on ibid). As such, one can ask how Yitzchak could have brought Rivkah into his tent (and presumably be alone with her) when she had not yet gone to the Mikvah?
An Exemption for a Torah Scholar
This can be explained according to the Ramabam who writes (Issurei Bi’ah 10:11)
“Every woman who consents when asked to marry should not marry until she counts [seven days] and immerses herself. If she marries a Torah scholar, she may marry immediately and then count after marriage and immerse. The rationale is that a Torah scholar will know that she is forbidden and observe the restriction. He will not approach her until she immerses.”
The Maggid Mishnah
explains that a Torah scholar may be alone (yichud) with his new wife if she is “only” a Niddah as a result of the presumed flow due to her desire for marriage. Whereas in a case that a kallah is a niddah as a result of her regular menstrual cycle even a chattan who is a Torah scholar may not be alone with her. (But see Kessef Mishnah.)
Basis for the Rambam
The ruling of the Rambam is based on the Talmud (Yevamot 37b
) which says that Rav and Rav Nachman would marry wives for short periods of time when they were traveling. But that they would not consummate these marriages (according to one explanation) since the required seven days had not passed. The Talmud explains that the fact that they would be alone with them (yichud) was sufficient for the rabbis to be saved from forbidden thoughts about other women since they had “bread in the basket.” I.e., since they had a wife who would become permissible to them in the near future (if they would choose to remain in that town).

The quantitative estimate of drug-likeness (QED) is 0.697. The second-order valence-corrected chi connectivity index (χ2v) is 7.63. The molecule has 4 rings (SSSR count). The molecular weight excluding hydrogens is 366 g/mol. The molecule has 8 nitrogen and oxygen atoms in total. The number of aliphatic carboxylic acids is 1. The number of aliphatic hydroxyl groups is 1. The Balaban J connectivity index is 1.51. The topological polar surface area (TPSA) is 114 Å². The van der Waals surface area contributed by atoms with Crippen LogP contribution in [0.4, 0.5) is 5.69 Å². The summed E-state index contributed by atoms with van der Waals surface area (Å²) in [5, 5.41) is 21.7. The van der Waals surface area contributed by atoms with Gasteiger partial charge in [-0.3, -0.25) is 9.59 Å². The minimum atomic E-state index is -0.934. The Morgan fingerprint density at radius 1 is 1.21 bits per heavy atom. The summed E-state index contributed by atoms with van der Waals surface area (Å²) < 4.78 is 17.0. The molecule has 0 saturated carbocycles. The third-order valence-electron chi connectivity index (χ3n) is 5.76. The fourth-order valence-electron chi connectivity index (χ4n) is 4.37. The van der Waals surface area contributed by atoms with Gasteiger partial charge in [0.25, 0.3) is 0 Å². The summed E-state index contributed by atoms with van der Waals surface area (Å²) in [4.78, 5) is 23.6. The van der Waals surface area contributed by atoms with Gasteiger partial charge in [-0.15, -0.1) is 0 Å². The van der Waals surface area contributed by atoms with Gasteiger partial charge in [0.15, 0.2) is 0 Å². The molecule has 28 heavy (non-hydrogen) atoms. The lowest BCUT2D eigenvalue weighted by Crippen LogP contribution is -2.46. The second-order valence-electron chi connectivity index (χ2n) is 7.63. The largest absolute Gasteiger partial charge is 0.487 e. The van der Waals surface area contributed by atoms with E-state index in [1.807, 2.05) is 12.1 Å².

Thus, since Yitzchak was a Torah scholar, he was allowed to be alone with Rivkah even before she counted her seven clean days and went to the mikvah (Hogei Sha’ashu’ot page 171).
As mentioned earlier, when an adult woman gets married nowadays she will need to go to the mikvah regardless of the halacha that a kallah has a desire for her husband. Nevertheless there are several practical applications of this halacha that are relevant today.
Here are some examples of these (based on Y.D. 192 and commentaries).
- If an older (post menopausal) woman gets remarried, she must count seven clean days and go to mikvah even if she went to the mikvah at some point after her final period (while she was married to her previous husband).
- The above would apply even if she got divorced and is now remarrying her ex-husband. Although they may have been married for many years, there is a new desire for him in the case of a new marriage.
- The same is true if a couple got divorced while the wife was pregnant. If they wish to remarry while the (ex) wife is still pregnant, she must count seven days and go to the mikvah. As even a woman who does not expect regular periods (like a pregnant or post menopausal woman) can still have the flow that is associated with the desire for a new husband.
- If a wedding is called off at the last minute – after the kallah already went to the mikvah and then the couple made up and decided to get married after all, the kallah must, once again, count seven days and go to the mikvah. This is because there is a renewed desire when the decision was reached to go ahead with the wedding.
May We soon experience the Wedding of the Jewish People and Hashem with the coming of Moshiach!
Wishing you a Shabbat Shalom UMevorach and a Chodesh Tov!